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Obama Looks to Ramp Up Retirement Savings Programs

Currently, 78 million working Americans, about half the workforce, lack employer-based retirement plans, the administration said.

January 27, 2010
Related Topics: Financial Impact, Benefit Design and Communication, Retirement/Pensions, Latest News
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The Obama administration announced plans to require employers to give their employees the option of enrolling in direct-deposit individual retirement accounts.
 
At a meeting of the Middle Class Task Force on Monday, January 25, President Barack Obama and Vice President Joe Biden, who is chairman of the task force, laid out that and other initiatives aimed at helping middle-class families. Providing economic security for such families “will be a big part of what we do in 2010 and all the way through the rest of the presidency,” White House communications director Dan Pfeiffer said in a telephone press briefing this afternoon.

At 11 meetings of the task force in the past year, the vice president has heard from parents, workers and students coming out of college, said Jared Bernstein, chief economic advisor to the vice president. The initiatives announced Monday “are aimed at helping middle-class families make ends meet, to ease some of that squeeze on middle-class family budgets,” he said.

Currently, 78 million working Americans, about half the workforce, lack employer-based retirement plans, the administration said in a fact sheet on the initiatives.

Employers that do not offer retirement plans will be required to enroll their employees in direct-deposit IRAs automatically unless the employees elect not to be enrolled in the plan. The contributions are to be matched by the saver’s tax credit for eligible families.

In the fact sheet, the administration said it is streamlining the process for employers to enroll workers in 401(k) plans automatically. New tax credits will help pay employer administrative costs, and the smallest firms will be exempt.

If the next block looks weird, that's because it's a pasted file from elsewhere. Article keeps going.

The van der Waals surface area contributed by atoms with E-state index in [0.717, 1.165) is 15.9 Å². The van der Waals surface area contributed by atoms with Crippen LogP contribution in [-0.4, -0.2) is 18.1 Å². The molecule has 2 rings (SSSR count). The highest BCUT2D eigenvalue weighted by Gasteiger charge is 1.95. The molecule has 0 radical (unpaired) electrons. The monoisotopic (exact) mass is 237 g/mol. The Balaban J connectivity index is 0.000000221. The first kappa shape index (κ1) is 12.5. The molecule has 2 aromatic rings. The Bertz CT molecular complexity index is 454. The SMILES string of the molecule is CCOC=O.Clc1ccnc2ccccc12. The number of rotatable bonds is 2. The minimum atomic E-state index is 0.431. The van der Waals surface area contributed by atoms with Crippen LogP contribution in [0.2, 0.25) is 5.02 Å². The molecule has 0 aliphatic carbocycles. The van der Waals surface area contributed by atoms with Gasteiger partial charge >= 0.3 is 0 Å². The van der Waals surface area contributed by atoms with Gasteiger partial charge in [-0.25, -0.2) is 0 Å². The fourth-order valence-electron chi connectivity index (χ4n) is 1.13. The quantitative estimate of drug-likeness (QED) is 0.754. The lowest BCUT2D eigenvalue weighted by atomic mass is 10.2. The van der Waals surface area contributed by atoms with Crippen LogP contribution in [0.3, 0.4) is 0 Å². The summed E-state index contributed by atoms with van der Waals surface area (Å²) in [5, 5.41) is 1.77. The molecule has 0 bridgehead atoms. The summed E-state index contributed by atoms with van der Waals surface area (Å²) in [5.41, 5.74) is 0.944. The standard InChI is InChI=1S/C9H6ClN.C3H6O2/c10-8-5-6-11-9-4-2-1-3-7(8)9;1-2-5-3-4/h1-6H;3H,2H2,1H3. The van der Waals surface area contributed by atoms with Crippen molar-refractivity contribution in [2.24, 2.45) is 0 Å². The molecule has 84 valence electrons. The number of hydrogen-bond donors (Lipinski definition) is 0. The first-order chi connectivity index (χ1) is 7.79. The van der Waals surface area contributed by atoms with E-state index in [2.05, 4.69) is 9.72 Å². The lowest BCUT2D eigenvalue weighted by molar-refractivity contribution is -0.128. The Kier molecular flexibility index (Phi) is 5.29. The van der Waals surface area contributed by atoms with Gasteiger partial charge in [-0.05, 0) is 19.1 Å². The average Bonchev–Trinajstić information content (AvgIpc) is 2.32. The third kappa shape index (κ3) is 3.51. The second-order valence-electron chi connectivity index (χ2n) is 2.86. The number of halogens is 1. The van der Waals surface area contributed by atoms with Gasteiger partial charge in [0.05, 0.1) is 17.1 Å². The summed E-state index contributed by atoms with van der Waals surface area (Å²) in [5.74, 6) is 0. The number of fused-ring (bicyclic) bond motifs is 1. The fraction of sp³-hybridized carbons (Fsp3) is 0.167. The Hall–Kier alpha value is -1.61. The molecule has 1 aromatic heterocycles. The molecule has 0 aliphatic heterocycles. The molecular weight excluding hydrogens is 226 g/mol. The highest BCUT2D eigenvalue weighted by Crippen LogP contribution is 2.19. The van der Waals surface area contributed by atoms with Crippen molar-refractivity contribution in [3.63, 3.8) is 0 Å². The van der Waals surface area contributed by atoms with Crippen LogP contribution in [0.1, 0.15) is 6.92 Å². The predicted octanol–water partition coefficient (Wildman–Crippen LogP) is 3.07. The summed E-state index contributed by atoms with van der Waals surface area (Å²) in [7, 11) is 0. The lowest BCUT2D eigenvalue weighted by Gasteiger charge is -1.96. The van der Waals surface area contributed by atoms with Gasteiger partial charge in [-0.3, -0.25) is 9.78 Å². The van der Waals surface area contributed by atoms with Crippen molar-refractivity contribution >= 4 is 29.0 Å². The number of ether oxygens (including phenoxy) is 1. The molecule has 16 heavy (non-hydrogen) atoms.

The administration will issue rules to improve the transparency of 401(k) fees to help workers and plan sponsors make sure fees are reasonable, and rules to encourage plan sponsors to make unbiased investment advice available to workers.

The administration also will promote the availability of annuities and other forms of guaranteed lifetime income.

In addition, clear disclosures about target-date funds will be required. “Due to their rapidly growing popularity, these funds should be closely reviewed to help ensure that employers that offer them as part of 401(k) plans can better evaluate their suitability for their work force,” the fact sheet said.

The president also called for expanding tax credits to match retirement savings and enacting new safeguards to protect retirement savings.

The child and dependent care tax credit for families making less than $85,000 a year will be raised to 35 percent of expenses, from 20 percent. All families making under $115,000 will be eligible for higher tax credits. Currently there is a 35 percent credit of the expenses for families above $15,000 in adjusted gross income, which phases down to 20 percent up to $43,000 in adjusted gross income and a 20 percent credit for all families earning above $43,000.

Student loan payments will be limited to 10 percent of discretionary income, and debt will be forgiven after 20 years of payments or 10 years of payments for people who undertake public service. Currently, yearly payments are capped at 15 percent of discretionary income, and debt is forgiven after 25 years of payments, or 10 years of payments if in public service.

More support is also being offered to help families care for elderly relatives.

Bernstein would not give any details on the cost of the initiatives or how they will be paid for. He said cost details will be revealed in the budget, which is to be released next week. Obama will talk about the initiatives in his State of the Union address Wednesday, January 27.

Most of the initiatives announced Monday are new versions of programs under discussion or are already in place, Bernstein said. But many of them “reach much higher into the middle class” or go further in helping to alleviate squeezes on middle-class budgets, he said.

Bernstein said that the “No. 1 imperative” of the administration remains to create more jobs, and he touted the administration’s $787 billion stimulus package, which he said has created or saved 2 million jobs. “But at the same time, middle-class families have been squeezed even before this recession took hold” in the areas of child care, education and saving for retirement—areas that are addressed by the initiatives. 

Filed by Sara Hansard of InvestmentNews, a sister publication of Workforce Management. To comment, e-mail editors@workforce.com.

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